The Storyteller (migrated from Bookblogger)

The Storyteller by Jodi Picoult

So I have to share that this book was made all the more special to me because my daughter and I actually attended a reading of this book by Jodi Picoult herself!  I was of course expecting the worst (cynic that I am) — that it would be a mob scene and we’d wait and wait only to be at the back of a huge room at the Barnes and Nobles at Union Square where we’d only catch a glimpse.  But I was instead so pleasantly surprised!  It was so well-organized and easy and utterly enjoyable.  Ms. Picoult  is the ultimate storyteller!   She read from her book with the expression of a closet actress, she told us stories about the Holocaust survivors she interviewed during her research, and she so gracefully and with such humor answered many questions from the audience about herself and her writing.  She is a gracious presence — she is smart and funny and warm and the kind of person you just want to go out and have a drink with.  I could have listened to her for hours! After she signed our book and chatted with us for a minute or two, we walked away and my daughter turned to me and exclaimed, “Mom, I’m so star-struck!”  I have to admit:  I was too!

BUT on to the the book…  The book has an outrageously “Picoultian”premise.  A young, reclusive woman named Sage who has lost her mother, attends a grief support group where she befriends an old man in his 90’s.  This man, Josef, admits to her that he is a former SS guard at Auschwitz and asks her to help him die and to forgive him of his sins.  What he doesn’t know is that Sage’s grandmother is a Holocaust survivor.  In fact, Sage doesn’t really even know much about her grandmother’s history as her grandmother has kept the details to herself all these years.  This book is the resultant telling of stories — the recounting of history — by the two characters who lived it.  It is also the process of sorting out the ideas of evil and good as well as forgiveness and revenge.  Can someone who has committed  hideous deeds ever be forgiven?  And by whom?  Can a good person do bad things and get beyond that and/or compensate for it?  What is forgiveness?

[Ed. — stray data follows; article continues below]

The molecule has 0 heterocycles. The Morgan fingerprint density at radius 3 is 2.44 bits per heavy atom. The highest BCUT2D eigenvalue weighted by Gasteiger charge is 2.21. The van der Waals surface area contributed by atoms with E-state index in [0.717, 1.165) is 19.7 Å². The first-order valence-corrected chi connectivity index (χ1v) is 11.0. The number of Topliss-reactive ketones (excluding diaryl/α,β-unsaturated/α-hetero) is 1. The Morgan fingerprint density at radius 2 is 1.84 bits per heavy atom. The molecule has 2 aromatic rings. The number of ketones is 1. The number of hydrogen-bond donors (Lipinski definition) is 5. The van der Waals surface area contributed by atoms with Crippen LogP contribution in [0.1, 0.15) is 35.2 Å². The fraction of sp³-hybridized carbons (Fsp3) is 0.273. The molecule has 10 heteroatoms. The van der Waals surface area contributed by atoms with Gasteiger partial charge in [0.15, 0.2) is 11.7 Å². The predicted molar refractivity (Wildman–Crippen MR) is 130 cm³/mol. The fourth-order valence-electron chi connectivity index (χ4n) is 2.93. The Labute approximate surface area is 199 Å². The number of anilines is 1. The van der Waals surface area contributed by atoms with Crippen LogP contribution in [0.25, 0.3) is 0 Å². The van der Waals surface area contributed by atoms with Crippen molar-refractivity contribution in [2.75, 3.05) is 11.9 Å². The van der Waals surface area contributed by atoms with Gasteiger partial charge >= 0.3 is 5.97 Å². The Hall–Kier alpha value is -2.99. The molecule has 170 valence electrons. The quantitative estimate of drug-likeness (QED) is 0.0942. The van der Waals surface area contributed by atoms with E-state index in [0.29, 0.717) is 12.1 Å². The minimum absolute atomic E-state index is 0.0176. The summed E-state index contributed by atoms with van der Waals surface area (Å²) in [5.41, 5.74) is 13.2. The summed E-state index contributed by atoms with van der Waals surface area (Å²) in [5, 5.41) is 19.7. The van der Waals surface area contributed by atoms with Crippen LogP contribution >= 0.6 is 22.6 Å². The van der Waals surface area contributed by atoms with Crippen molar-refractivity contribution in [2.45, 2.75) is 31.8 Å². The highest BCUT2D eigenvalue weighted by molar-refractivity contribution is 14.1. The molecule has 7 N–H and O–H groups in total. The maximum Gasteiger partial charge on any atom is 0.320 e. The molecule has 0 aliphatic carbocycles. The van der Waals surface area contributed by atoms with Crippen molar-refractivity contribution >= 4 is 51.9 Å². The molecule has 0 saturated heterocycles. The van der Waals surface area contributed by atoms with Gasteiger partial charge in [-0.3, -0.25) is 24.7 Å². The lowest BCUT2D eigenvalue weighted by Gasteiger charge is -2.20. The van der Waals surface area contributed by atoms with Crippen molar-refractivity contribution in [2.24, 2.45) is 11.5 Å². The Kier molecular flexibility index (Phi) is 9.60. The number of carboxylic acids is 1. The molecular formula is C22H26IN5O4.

As usual, Jodi Picoult gives the various perspectives on the story in her brilliant way and has the reader pondering yet another enormous, controversial issue.  This is why I love her writing and am already looking forward to her next book!

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